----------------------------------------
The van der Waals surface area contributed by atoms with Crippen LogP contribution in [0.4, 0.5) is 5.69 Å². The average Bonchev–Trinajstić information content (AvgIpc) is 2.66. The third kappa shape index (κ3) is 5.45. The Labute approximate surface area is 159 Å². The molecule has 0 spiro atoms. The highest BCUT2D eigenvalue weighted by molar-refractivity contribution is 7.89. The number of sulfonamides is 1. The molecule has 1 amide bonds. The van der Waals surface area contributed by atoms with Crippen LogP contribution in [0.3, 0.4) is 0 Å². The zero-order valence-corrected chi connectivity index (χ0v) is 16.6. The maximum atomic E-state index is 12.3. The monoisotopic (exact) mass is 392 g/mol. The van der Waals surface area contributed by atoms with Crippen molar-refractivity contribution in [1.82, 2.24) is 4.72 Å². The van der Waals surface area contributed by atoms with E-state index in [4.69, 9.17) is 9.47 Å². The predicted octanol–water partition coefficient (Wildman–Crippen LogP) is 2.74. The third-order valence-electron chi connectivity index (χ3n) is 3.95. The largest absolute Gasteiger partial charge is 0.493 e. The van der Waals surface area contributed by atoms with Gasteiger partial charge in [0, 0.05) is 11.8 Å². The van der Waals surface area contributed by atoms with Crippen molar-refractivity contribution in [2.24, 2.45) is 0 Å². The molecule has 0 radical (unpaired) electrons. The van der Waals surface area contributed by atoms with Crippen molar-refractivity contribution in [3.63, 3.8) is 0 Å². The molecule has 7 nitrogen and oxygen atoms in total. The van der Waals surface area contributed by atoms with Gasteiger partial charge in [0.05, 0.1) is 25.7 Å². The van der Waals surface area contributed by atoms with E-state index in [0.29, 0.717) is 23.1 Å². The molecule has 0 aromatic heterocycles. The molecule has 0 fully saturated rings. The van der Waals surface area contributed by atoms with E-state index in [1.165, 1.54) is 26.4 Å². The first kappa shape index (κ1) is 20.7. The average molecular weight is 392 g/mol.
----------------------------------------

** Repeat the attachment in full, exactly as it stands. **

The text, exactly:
The van der Waals surface area contributed by atoms with Crippen LogP contribution in [0.4, 0.5) is 5.69 Å². The average Bonchev–Trinajstić information content (AvgIpc) is 2.66. The third kappa shape index (κ3) is 5.45. The Labute approximate surface area is 159 Å². The molecule has 0 spiro atoms. The highest BCUT2D eigenvalue weighted by molar-refractivity contribution is 7.89. The number of sulfonamides is 1. The molecule has 1 amide bonds. The van der Waals surface area contributed by atoms with Crippen LogP contribution in [0.3, 0.4) is 0 Å². The zero-order valence-corrected chi connectivity index (χ0v) is 16.6. The maximum atomic E-state index is 12.3. The monoisotopic (exact) mass is 392 g/mol. The van der Waals surface area contributed by atoms with Crippen molar-refractivity contribution in [1.82, 2.24) is 4.72 Å². The van der Waals surface area contributed by atoms with E-state index in [4.69, 9.17) is 9.47 Å². The predicted octanol–water partition coefficient (Wildman–Crippen LogP) is 2.74. The third-order valence-electron chi connectivity index (χ3n) is 3.95. The largest absolute Gasteiger partial charge is 0.493 e. The van der Waals surface area contributed by atoms with Gasteiger partial charge in [0, 0.05) is 11.8 Å². The van der Waals surface area contributed by atoms with Crippen molar-refractivity contribution in [2.24, 2.45) is 0 Å². The molecule has 0 radical (unpaired) electrons. The van der Waals surface area contributed by atoms with Crippen molar-refractivity contribution in [3.63, 3.8) is 0 Å². The molecule has 7 nitrogen and oxygen atoms in total. The van der Waals surface area contributed by atoms with Gasteiger partial charge in [0.05, 0.1) is 25.7 Å². The van der Waals surface area contributed by atoms with E-state index in [0.29, 0.717) is 23.1 Å². The molecule has 0 aromatic heterocycles. The molecule has 0 fully saturated rings. The van der Waals surface area contributed by atoms with E-state index in [1.165, 1.54) is 26.4 Å². The first kappa shape index (κ1) is 20.7. The average molecular weight is 392 g/mol.